MOSCOW — The Russian lawyer who met with Donald Trump Jr. during the presidential campaign denied in an exclusive interview with NBC News that she had any connection to the Kremlin and insisted she met with President Donald Trump’s son in 2016 to discuss sanctions between Russia and the U.S., not to hand over information about Hillary Clinton’s campaign.
“I never had any damaging or sensitive information about Hillary Clinton. It was never my intention to have that,” Natalia Veselnitskaya said.
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Her account appeared to contradict that of Trump Jr., who said on Sunday that the premise of the meeting was to discuss damaging information on Clinton that the lawyer was offering. When asked how Trump Jr. seemed to have the impression that she had information about the Democratic National Committee, she responded:
“It is quite possible that maybe they were longing for such an information. They wanted it so badly that they could only hear the thought that they wanted.”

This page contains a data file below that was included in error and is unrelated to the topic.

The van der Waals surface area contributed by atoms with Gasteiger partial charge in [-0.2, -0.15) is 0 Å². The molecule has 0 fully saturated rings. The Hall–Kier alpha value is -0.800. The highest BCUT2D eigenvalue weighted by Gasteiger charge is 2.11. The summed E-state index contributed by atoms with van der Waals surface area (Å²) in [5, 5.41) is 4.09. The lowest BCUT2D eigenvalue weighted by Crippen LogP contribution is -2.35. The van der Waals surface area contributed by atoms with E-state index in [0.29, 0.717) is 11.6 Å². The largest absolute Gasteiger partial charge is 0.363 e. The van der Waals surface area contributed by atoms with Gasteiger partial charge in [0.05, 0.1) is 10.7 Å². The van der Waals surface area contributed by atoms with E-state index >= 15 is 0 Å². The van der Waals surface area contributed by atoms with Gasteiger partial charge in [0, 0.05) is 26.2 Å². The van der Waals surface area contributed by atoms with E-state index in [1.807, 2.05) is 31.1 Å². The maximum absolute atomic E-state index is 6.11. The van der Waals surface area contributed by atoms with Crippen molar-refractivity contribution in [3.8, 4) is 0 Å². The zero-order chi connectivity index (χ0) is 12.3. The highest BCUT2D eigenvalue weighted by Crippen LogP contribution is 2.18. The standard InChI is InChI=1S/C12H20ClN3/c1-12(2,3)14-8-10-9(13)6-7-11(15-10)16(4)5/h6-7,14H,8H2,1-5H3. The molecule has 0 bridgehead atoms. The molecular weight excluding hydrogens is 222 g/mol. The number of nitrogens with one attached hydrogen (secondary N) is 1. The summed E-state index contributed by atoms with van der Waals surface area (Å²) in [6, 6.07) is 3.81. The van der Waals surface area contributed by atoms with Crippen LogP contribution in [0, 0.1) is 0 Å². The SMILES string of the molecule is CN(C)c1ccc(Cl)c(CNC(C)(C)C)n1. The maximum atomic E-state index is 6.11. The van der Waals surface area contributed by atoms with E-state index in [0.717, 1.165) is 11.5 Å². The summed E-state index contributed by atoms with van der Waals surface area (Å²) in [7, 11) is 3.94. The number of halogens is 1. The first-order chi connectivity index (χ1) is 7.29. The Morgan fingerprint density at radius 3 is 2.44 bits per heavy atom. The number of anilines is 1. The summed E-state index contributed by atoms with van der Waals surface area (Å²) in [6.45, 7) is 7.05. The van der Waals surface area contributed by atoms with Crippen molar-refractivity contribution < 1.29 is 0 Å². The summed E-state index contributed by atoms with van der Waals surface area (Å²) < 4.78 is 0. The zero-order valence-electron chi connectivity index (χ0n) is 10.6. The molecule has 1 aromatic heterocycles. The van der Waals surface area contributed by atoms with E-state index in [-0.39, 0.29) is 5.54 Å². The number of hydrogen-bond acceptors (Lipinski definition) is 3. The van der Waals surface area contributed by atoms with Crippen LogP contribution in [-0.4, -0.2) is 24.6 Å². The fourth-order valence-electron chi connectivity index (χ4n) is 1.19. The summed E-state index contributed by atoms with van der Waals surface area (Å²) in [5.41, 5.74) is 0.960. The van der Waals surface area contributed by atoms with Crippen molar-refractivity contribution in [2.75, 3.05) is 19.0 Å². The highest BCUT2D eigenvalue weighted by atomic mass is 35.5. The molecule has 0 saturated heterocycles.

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Trump Jr. has confirmed that the meeting occurred, saying in a statement to The New York Times that he attended "a short introductory meeting" with the lawyer, where the topic of conversation was primarily about adoption.
On Monday, Trump Jr. seemed to confirm that he had been offered information about Clinton or her campaign but insisted that nothing untoward in the meeting had occurred.
“Obviously I'm the first person on a campaign to ever take a meeting to hear info about an opponent... went nowhere but had to listen,” he tweeted, seemingly sarcastic.
Russian Lawyer Says She Didn't Have Info That Trump Jr. WantedJuly 11, 201701:17
The New York Times on Monday reported that Trump Jr. was told in an email before the meeting that the information Veselnitskaya had was part of a Russian government effort to help his father’s candidacy. On Tuesday, Trump Jr. tweeted his email chain showing him making plans to meet with her — and confirming the Times report.
The email exchange shows an acquaintance with ties to Russia, music publicist Rob Goldstone, telling the son of then-candidate Trump last year that the attorney had “information that would incriminate Hillary and her dealings with Russia and would be very useful to your father.”
But Veselnitskaya, speaking to NBC News prior to Trump Jr. releasing the emails, flatly denied any connection to the Russian government. Kremlin officials said on Monday that they were unfamiliar with the lawyer.